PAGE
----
TypeCoach tools and training are based on the personality type model developed by Carl Jung and enhanced by Myers and Briggs. This model is commonly known as the “MBTI” or “Myers-Briggs Personality Test.” It is important to note that while TypeCoach utilizes the same framework as the Myers-Briggs company, there is no affiliation between our organizations.
Our aim is to provide thorough and accurate insights to help individuals understand their personality types and apply that understanding to their personal and professional lives. We understand the value of the Myers-Briggs model and strive to provide a unique approach to utilizing it for personal growth and development. Let us help you discover and utilize your strengths with our comprehensive TypeCoach tools and training programs!
There are four preference pairs of our personality type that TypeCoach dives into. Each pair is a spectrum, so we often represent them as double-sided arrows. Before diving in, it’s worth noting that all of the TypeCoach training programs start with these key points:
The first preference has to do with how we direct and receive our energy. Extraverts tend to gain energy from the outside world, and introverts tend to gain energy from time in their inner world. In the workplace and on teams, this shows up in how ideas are shared and how best thinking happens.
Light bulb Innovators (intuitives) prefer to stay focused on the big-picture strategy and future vision, so innovation means coming up with brand new ways of doing things. Process Innovators (sensors) naturally zoom into the specifics and practical concerns as soon as they hear about a new idea, so innovation means improving something that currently exists.
Some colleagues (thinkers) respond best when others are direct and to-the-point, staying focused on the logical analysis of a topic or decision. Others (feelers) are focused on building and maintaining a personal connection with colleagues, and lose motivation without regular positive feedback.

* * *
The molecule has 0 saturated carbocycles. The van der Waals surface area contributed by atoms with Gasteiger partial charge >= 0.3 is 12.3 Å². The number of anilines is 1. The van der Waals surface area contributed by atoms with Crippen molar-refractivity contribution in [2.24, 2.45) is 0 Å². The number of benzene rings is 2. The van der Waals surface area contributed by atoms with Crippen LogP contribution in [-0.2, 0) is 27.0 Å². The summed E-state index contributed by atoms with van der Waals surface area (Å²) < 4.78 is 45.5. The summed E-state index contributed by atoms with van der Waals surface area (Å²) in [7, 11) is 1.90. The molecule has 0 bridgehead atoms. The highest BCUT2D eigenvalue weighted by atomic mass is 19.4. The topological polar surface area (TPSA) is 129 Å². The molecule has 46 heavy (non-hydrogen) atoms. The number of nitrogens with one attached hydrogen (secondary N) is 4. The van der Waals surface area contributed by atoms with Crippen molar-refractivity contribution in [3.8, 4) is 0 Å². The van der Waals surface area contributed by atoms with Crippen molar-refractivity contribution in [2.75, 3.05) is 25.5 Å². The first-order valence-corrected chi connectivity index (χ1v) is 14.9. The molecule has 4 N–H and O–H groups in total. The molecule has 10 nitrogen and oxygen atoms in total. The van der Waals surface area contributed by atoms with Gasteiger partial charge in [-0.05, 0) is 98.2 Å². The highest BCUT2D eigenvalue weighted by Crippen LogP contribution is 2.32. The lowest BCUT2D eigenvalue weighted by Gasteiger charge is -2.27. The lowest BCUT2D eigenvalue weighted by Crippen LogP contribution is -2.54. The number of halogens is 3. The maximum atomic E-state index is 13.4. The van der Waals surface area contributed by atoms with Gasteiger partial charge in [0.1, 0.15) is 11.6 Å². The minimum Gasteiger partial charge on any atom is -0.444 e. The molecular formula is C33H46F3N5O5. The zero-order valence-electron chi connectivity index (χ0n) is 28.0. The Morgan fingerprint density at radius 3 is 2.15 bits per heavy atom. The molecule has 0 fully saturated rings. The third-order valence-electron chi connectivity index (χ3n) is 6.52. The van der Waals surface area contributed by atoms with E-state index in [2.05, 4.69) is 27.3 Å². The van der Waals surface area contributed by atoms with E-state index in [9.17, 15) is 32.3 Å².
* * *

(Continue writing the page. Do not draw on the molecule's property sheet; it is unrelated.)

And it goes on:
Some colleagues (judgers) like to plan, prepare, decide and work as far in advance as possible, and can struggle with plans changing or unexpected complications. Others (perceivers) like to leave their options open as long as possible, and are energized by changes that occur along the way.
Each of the 16 Types fits under one of the Four Temperaments that have been seen all throughout history. These four temperaments and their core drivers explain the WHY behind most behaviors and decisions we make on a daily basis. Understanding the temperament of your boss, direct report, colleague, client, friends, or family members will allow you to adapt your approach to inspire and engage them at the deepest level.
Core Driver: To be reliable and responsible
Managing details and juggling an incredible number of balls, SJs (sensor judgers) tend to follow the rules and systems and are cautious about taking risks or adopting new changes.
Core Driver: To get impressive, quick results
Typical SPs (sensor perceivers) excel at finding elegant and simple solutions to maximize efficiency. Practical, fun-loving, and great under pressure, SPs focus on the here and now and the short-term.
Core Driver: To raise the bar, leave a legacy
Big-picture innovation and long-term strategy are the hallmarks of NTs (intuitive thinkers). Independent and curious, NTs like to explore the logic on all sides of an issue, often through debate.
Core Driver: To help others reach their potential
Friendly and relationship-motivated, NFs (intuitive feelers) are gifted in diplomacy and collaboration. Their people-focused vision helps them to find win-win long-term solutions that leave organizations or the world better than they found it.